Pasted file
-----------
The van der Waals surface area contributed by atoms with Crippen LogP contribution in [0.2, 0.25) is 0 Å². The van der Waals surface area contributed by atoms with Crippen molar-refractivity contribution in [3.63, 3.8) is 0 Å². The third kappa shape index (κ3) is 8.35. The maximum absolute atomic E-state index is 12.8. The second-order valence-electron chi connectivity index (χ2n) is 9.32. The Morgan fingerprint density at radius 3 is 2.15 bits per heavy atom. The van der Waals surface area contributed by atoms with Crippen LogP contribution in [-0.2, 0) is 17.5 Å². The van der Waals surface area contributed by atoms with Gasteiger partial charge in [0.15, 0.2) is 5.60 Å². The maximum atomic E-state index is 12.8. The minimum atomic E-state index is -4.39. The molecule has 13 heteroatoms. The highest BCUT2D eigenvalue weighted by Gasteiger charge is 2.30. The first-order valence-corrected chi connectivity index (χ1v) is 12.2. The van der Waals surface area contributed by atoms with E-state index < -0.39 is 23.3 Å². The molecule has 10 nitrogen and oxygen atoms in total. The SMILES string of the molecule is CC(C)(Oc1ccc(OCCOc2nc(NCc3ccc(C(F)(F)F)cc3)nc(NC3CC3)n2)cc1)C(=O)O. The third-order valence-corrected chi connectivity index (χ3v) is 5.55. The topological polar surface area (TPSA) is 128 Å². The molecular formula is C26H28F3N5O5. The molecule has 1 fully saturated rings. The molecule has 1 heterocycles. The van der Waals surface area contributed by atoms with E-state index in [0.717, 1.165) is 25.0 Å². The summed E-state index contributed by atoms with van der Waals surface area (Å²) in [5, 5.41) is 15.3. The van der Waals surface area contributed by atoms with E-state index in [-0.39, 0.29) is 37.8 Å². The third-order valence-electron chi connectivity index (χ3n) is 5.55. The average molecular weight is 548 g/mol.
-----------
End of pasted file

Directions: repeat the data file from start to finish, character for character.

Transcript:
The van der Waals surface area contributed by atoms with Crippen LogP contribution in [0.2, 0.25) is 0 Å². The van der Waals surface area contributed by atoms with Crippen molar-refractivity contribution in [3.63, 3.8) is 0 Å². The third kappa shape index (κ3) is 8.35. The maximum absolute atomic E-state index is 12.8. The second-order valence-electron chi connectivity index (χ2n) is 9.32. The Morgan fingerprint density at radius 3 is 2.15 bits per heavy atom. The van der Waals surface area contributed by atoms with Crippen LogP contribution in [-0.2, 0) is 17.5 Å². The van der Waals surface area contributed by atoms with Gasteiger partial charge in [0.15, 0.2) is 5.60 Å². The maximum atomic E-state index is 12.8. The minimum atomic E-state index is -4.39. The molecule has 13 heteroatoms. The highest BCUT2D eigenvalue weighted by Gasteiger charge is 2.30. The first-order valence-corrected chi connectivity index (χ1v) is 12.2. The van der Waals surface area contributed by atoms with E-state index < -0.39 is 23.3 Å². The molecule has 10 nitrogen and oxygen atoms in total. The SMILES string of the molecule is CC(C)(Oc1ccc(OCCOc2nc(NCc3ccc(C(F)(F)F)cc3)nc(NC3CC3)n2)cc1)C(=O)O. The third-order valence-corrected chi connectivity index (χ3v) is 5.55. The topological polar surface area (TPSA) is 128 Å². The molecular formula is C26H28F3N5O5. The molecule has 1 fully saturated rings. The molecule has 1 heterocycles. The van der Waals surface area contributed by atoms with E-state index in [0.717, 1.165) is 25.0 Å². The summed E-state index contributed by atoms with van der Waals surface area (Å²) in [5, 5.41) is 15.3. The van der Waals surface area contributed by atoms with E-state index in [-0.39, 0.29) is 37.8 Å². The third-order valence-electron chi connectivity index (χ3n) is 5.55. The average molecular weight is 548 g/mol.